(CNN) -- A call for Smurfs brought together 1,253 dressed-up-in-blue people in County Monaghan, Ireland. A 4,703-pound cheesecake rolled out in Mexico City. A 7-year-old Michigan boy made a ball of plastic wrap that's 11 feet across.
Anthony Victor of India has hair measuring 7.12 inches sprouting from the center of his outer ears.
Meanwhile, in Ellensburg, Washington, 13-year-old Brenden Adams is having a hard time fitting into cars.
At 7 feet 4.6 inches, Adams -- who as a kindergartner was taller than his teacher -- has made it into the Guinness World Records 2010 book, released Thursday, as the tallest teenage boy.
It's a stature he said was earned simply because his 12th chromosome split in half. And while the height has its perks -- "You don't get picked on as much" -- he wishes strangers wouldn't stare.
"I'm another person, just like everybody else," said Adams, who doesn't play basketball -- two knee replacements insured that -- and prefers to hang out with friends, camp and ride dirt bikes.
The tallest teenage boy is one of about 4,000 records listed in this year's book -- a number that accounts for a mere 10 percent of all the mind-blowing stats that make up the Guinness World Records database, said Stuart Claxton, a spokesman for the organization that began publishing feats in 1955. See more world record holders
From the obscure (Most balloons inflated with a nose? 308) to the old standbys (Lucia Zarate, who died in 1890, still holds the record for lightest adult at 4.7 pounds), it's the reference-book gift that keeps on giving.
So why would someone set out to spend the most time in a bumper car (record: 24 hours), or solve the most Rubik's Cubes in one hour (record: 185)?
"It's an innate part of our psyche as human beings to explore how far we can push the boundaries," said Claxton, who's been with Guinness World Records since 2000. "We're intrigued by extremes in our daily life" and by "the things we're not familiar with." iReport.com: Follow updates on "Le Grande Bebe"
Jake Lonsway of Bay City, Michigan, was only 6 when high school students in his area set out to assemble the largest group of people wearing Groucho Marx glasses. A snowstorm killed the attempt, but the idea of setting a record became an obsession for the young boy, his mom Julie Grames said.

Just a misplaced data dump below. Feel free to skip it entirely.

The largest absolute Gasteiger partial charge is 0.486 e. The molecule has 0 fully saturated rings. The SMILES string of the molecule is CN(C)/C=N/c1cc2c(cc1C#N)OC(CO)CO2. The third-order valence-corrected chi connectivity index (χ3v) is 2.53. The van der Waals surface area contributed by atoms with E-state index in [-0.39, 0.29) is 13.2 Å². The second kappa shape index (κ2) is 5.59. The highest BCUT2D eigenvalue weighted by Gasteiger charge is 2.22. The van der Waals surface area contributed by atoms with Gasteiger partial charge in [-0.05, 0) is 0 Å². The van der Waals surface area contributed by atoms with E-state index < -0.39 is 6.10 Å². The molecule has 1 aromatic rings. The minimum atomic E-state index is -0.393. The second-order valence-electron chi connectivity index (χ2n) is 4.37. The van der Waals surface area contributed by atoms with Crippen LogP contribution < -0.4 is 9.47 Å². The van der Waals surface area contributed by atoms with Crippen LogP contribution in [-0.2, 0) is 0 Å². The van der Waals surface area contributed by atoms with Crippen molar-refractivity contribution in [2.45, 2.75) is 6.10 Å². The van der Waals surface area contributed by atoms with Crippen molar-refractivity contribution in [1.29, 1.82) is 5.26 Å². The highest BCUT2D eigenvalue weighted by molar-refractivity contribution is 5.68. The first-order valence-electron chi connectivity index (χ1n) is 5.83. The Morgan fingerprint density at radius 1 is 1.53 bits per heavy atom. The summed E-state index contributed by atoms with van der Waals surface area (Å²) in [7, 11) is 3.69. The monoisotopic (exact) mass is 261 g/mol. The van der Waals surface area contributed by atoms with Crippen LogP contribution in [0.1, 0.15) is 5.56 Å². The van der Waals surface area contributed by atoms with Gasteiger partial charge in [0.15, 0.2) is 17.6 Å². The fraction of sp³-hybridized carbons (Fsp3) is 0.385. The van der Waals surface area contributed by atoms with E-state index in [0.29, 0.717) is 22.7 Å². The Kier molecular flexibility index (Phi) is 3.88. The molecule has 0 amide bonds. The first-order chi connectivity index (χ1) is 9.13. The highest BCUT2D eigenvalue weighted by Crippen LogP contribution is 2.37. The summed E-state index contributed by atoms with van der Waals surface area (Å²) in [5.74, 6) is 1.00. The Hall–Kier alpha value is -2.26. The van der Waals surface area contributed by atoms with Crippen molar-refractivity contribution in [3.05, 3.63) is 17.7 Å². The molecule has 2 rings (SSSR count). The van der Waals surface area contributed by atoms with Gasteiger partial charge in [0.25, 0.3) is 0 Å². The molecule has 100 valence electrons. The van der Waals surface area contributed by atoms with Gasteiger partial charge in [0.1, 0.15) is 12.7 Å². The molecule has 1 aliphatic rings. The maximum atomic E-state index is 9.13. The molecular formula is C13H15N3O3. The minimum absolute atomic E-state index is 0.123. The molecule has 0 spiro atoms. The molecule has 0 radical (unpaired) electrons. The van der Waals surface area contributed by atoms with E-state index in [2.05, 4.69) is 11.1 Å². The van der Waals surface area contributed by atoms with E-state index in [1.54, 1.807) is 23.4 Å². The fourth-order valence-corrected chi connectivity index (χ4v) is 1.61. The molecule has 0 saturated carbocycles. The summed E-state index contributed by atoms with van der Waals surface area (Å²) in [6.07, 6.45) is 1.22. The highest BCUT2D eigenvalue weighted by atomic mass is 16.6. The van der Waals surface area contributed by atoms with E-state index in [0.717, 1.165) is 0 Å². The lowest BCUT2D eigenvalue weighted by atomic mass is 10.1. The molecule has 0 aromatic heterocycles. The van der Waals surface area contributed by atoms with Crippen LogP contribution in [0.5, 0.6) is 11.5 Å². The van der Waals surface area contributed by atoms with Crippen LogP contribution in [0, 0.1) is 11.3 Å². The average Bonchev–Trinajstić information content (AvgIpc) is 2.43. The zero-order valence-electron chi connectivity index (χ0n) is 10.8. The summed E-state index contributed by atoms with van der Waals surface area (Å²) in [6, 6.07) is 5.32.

"I told him, 'We'll get a bunch of books, and we'll see if there's anything we can do,' " she said. Building a ball of plastic wrap was where they landed. And what started with a softball-sized ball grew and grew and grew into a 281-pound monstrosity, earning Lonsway, now 9, a spot in this year's record book.
"It does take up a nice corner of the garage," Grames said with a laugh. And when people comment on how "cool" it is, she said her husband's response is always the same: "You want it? Take it." iReport.com: Massive chess board with human pieces
Claxton, of Guinness, has seen everything from the innocuous to the extreme and dangerous. He's watched a motorcycle rider crash -- and survive -- trying to outdo the ramp-to-ramp distance jump, just one of the "pushing the envelope" moments that helped him "realize just how out there the world of record breaking can be," he said.
Some images might be hard to take in at first.
"Over 1,000 piercings in the human body is something you have to get used to looking at," Claxton said.
And while the most tattooed man -- 99 percent of his body is covered -- "may not be my cup of tea," he said that when it comes to categories there's something for everyone.
Lee Redmond, 68, of Salt Lake City, Utah, earned the top berth for longest fingernails after not cutting them from 1979 onward. As of the last record-setting measurement, her nails were 28-foot long in total, the longest being her left index fingernail that came in at 3-foot, Claxton said.
But a car accident in February of this year left her nails broken and her hands much freer, the Guinness spokesman said. iReport.com: World's largest rocking chair?
"They were such a part of her," he said, before describing Redmond's attitude as "very stoic," and her take on the broken nails this way: "If something like that had to happen, it had to happen. Someone somewhere had decided enough is enough."
This year's book release includes a look at the top 100 records of this century's first decade, Claxton added, as well as beefed up offerings on the Guinness World Records Web site, which is also where wannabe record holders can find out how to compete and get recognized -- if not now, then in the next book's edition.
Since the current record-holding Smurfs gathered in Ireland and after the 2010 book went to press, for example, 2,510 ambitious blue ones amassed in a nightclub in Wales. iReport.com: Large gathering of "Waldos"
Does Claxton have his own eyes on a record prize?
"I want to spin a quarter for the longest time possible," he said, adding that the current record is 19.34 seconds. "That's the one I want to get."
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